The Stentrode brain-computer interface (BCI) has successfully been demonstrated by researchers to help patients with severe paralyses compete tasks such as texting, emailing, shopping and online banking, in a new study. The BCI does this without the need for open brain surgery.
The study, published in the Journal of NeuroInterventional Surgery, was the first inhuman study of the device. The implantation is similar to that of a pacemaker, entering through blood vessels.
Patient used the Stentrode neuroprosthesis to control a Microsoft Windows 10 operating system with eye-tracker movements to cursor navigation. Subjects used machine learning-assisted training to control multiple mouse-click actions such as zoom and left click.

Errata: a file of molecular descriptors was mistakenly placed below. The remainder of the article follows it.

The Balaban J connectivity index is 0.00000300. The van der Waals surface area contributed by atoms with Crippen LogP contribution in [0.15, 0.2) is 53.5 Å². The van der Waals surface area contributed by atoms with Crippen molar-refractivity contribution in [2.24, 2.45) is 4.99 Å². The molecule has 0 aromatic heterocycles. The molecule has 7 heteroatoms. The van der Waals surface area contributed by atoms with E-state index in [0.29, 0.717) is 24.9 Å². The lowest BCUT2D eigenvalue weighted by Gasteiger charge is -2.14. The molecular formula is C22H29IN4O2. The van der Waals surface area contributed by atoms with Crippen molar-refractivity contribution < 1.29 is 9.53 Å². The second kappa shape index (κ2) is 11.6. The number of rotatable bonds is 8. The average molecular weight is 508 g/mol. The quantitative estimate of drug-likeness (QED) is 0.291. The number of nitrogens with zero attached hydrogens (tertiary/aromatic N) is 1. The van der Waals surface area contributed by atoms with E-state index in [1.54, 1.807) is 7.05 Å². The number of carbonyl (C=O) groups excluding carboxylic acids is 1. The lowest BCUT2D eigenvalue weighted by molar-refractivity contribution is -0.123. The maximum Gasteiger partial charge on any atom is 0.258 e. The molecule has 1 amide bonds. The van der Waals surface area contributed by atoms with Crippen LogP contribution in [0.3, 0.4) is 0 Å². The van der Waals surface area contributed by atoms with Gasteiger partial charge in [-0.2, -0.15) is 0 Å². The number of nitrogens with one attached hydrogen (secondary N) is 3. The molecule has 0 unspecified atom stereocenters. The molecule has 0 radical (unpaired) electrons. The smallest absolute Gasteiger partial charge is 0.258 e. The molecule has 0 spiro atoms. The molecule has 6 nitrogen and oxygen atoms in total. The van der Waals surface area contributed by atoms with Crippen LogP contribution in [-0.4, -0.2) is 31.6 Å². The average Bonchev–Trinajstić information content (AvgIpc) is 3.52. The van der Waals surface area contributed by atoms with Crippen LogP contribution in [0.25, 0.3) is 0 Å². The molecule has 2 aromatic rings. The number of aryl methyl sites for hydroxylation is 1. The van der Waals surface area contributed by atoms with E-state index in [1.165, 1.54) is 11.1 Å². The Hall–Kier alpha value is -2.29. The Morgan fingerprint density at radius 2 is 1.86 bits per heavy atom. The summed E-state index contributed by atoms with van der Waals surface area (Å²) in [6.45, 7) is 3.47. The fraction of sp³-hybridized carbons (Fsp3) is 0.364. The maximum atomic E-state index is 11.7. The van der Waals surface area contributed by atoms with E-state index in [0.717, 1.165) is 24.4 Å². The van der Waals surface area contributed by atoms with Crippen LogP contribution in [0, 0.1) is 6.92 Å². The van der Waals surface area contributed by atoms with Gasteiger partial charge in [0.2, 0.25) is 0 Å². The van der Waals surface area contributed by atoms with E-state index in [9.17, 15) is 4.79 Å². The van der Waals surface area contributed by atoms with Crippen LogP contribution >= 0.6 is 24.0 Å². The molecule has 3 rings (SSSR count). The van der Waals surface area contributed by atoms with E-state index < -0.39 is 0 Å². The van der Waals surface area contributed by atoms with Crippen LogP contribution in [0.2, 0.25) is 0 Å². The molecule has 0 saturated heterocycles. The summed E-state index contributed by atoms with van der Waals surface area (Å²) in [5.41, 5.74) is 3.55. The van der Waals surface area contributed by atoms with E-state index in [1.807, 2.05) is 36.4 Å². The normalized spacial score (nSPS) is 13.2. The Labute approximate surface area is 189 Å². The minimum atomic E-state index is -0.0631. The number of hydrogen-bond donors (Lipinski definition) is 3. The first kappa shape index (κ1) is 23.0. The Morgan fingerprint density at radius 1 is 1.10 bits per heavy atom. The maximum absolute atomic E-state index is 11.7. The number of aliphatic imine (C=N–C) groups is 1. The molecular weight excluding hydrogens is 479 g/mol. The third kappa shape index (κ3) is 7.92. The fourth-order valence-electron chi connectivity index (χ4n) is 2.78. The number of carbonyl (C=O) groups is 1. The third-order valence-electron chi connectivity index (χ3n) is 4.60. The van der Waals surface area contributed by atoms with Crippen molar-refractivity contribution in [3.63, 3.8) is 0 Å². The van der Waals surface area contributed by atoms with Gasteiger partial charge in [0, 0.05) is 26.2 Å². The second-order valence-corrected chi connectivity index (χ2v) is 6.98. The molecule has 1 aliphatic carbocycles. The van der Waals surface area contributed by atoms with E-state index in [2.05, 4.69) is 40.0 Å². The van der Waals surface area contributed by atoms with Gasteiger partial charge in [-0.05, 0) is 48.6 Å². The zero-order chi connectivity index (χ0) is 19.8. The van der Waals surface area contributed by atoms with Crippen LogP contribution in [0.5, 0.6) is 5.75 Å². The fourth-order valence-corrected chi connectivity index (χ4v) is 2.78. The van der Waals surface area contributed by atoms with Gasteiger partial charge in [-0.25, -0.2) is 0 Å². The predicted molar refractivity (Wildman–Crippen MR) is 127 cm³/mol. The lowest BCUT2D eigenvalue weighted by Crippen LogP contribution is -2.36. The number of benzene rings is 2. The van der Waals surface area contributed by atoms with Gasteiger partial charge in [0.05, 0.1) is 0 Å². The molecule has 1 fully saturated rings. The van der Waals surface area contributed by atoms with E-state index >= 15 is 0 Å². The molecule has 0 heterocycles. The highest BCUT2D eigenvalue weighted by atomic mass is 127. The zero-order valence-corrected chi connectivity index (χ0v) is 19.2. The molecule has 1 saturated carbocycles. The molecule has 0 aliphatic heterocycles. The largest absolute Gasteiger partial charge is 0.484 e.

Thomas Oxley, Mount Sinai Hospital, New York, USA, and CEO of Synchron, a neurovascular bioelectronics medicine company which is responsible for this research, commented, “This is a breakthrough moment for the field of brain-computer interfaces. We are excited to report that we have delivered a fully implantable, take home, wireless technology that does not require open brain surgery, which functions to restore freedoms for people with severe disability.”